“I don’t know who her folks can be. She has never learned any prayers.”
“Poor child, she must be a sad case.” Mrs. Snow sighed again. “But she is very fearless. This morning, before I went to her room, she had climbed out of the window and broken off a piece of ,the maple tree with buds on it.
"What, way up there at the roof?"
“Yes, she said that was nothing, for she had hold of the blind.”
“What did she want the branch for?"
“She wanted it for the red
buds. She broke them off and put them in her cup, like flowers.”
“Well, Miss Rose, take her out to walk this afternoon, and ask her some questions. Perhaps you can find out where she lives."
“Didn’t you ever peel poth toes?” asked Katie.
“No, I never had to do any work.”
“Well, you will have to be doing some work round here. It’s lucky for you that Mrs. Snow is good to little girls. You would
have a hard row to hoe in some homes, believe me.” Clematis was busy tying her hair ribbon round Deborah’s neck, and did not answer. The morning went fast., and the dinner was ready before Clematis was ready to leave her kitten. For dinner they had soup, in the little yellow bowls, with a big piece of Johnny cake, and some ginger bread. As soon as dinner was over, Miss Rose brought Clematis a brown coat. It was not new, but it was neat and warm, much better than the one she had worn the day before.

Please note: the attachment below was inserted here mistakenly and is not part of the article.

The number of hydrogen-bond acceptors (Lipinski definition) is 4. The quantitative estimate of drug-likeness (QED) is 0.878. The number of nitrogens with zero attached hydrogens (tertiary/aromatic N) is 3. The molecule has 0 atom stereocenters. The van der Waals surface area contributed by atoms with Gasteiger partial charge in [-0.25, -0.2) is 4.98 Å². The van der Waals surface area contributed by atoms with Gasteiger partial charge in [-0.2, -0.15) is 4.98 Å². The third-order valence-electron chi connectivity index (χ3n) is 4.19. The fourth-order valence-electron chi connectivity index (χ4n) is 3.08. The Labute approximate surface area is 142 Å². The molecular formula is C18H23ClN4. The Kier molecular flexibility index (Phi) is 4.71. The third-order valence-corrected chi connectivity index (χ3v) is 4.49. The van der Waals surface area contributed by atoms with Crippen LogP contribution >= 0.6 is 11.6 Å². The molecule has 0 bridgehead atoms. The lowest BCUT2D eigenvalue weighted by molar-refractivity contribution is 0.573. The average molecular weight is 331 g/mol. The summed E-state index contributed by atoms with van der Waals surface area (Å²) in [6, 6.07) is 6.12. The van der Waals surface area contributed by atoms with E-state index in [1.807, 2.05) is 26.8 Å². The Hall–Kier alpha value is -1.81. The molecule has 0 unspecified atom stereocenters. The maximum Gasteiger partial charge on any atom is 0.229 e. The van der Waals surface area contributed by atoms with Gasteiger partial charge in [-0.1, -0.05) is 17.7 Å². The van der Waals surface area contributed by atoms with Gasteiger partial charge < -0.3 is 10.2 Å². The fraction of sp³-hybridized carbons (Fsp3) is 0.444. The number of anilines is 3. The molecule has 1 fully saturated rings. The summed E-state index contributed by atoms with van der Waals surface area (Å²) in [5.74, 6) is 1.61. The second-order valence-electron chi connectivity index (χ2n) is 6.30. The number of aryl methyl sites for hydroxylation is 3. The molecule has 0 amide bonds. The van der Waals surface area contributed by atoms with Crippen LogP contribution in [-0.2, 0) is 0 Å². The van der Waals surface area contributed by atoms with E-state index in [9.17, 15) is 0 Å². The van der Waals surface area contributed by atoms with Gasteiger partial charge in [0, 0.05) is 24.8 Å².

“Come, Clematis,” she said.
“I am going out to walk. Don’t you want to go with me?”
“Where are you going?” asked Clematis, shrinking back.
“Oh, out in the park, and down by the river. I think you will like it.”
Clematis put on the coat as quickly as she could. Then she took Miss Rose by the hand.
“Come on, let’s go,” she said.
“You might wait till I get my coat and hat on.” Miss Rose was laughing at her.
Soon they were down by the river. Miss Rose sat on the gravel, while Clematis ran along the edge of the water.